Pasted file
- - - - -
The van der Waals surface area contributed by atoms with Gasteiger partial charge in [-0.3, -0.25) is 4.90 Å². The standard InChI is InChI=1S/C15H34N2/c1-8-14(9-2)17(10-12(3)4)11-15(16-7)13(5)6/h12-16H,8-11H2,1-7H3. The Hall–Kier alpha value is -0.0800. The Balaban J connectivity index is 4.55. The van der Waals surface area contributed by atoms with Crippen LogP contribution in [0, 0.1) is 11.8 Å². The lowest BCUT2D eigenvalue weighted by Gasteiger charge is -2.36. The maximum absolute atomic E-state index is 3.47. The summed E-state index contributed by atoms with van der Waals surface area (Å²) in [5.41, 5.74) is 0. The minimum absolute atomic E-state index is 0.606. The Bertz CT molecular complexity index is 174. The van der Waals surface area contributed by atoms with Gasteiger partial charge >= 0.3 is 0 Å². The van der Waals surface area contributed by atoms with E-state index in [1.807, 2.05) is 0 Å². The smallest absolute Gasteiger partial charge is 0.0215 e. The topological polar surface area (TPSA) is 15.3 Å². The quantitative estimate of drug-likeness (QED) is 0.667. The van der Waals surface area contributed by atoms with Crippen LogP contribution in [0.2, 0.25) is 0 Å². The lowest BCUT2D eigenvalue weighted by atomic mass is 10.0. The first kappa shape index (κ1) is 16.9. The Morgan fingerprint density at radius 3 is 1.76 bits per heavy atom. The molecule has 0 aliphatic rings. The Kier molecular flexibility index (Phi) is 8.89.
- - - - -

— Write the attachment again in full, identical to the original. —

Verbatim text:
The van der Waals surface area contributed by atoms with Gasteiger partial charge in [-0.3, -0.25) is 4.90 Å². The standard InChI is InChI=1S/C15H34N2/c1-8-14(9-2)17(10-12(3)4)11-15(16-7)13(5)6/h12-16H,8-11H2,1-7H3. The Hall–Kier alpha value is -0.0800. The Balaban J connectivity index is 4.55. The van der Waals surface area contributed by atoms with Crippen LogP contribution in [0, 0.1) is 11.8 Å². The lowest BCUT2D eigenvalue weighted by Gasteiger charge is -2.36. The maximum absolute atomic E-state index is 3.47. The summed E-state index contributed by atoms with van der Waals surface area (Å²) in [5.41, 5.74) is 0. The minimum absolute atomic E-state index is 0.606. The Bertz CT molecular complexity index is 174. The van der Waals surface area contributed by atoms with Gasteiger partial charge >= 0.3 is 0 Å². The van der Waals surface area contributed by atoms with E-state index in [1.807, 2.05) is 0 Å². The smallest absolute Gasteiger partial charge is 0.0215 e. The topological polar surface area (TPSA) is 15.3 Å². The quantitative estimate of drug-likeness (QED) is 0.667. The van der Waals surface area contributed by atoms with Crippen LogP contribution in [0.2, 0.25) is 0 Å². The lowest BCUT2D eigenvalue weighted by atomic mass is 10.0. The first kappa shape index (κ1) is 16.9. The Morgan fingerprint density at radius 3 is 1.76 bits per heavy atom. The molecule has 0 aliphatic rings. The Kier molecular flexibility index (Phi) is 8.89.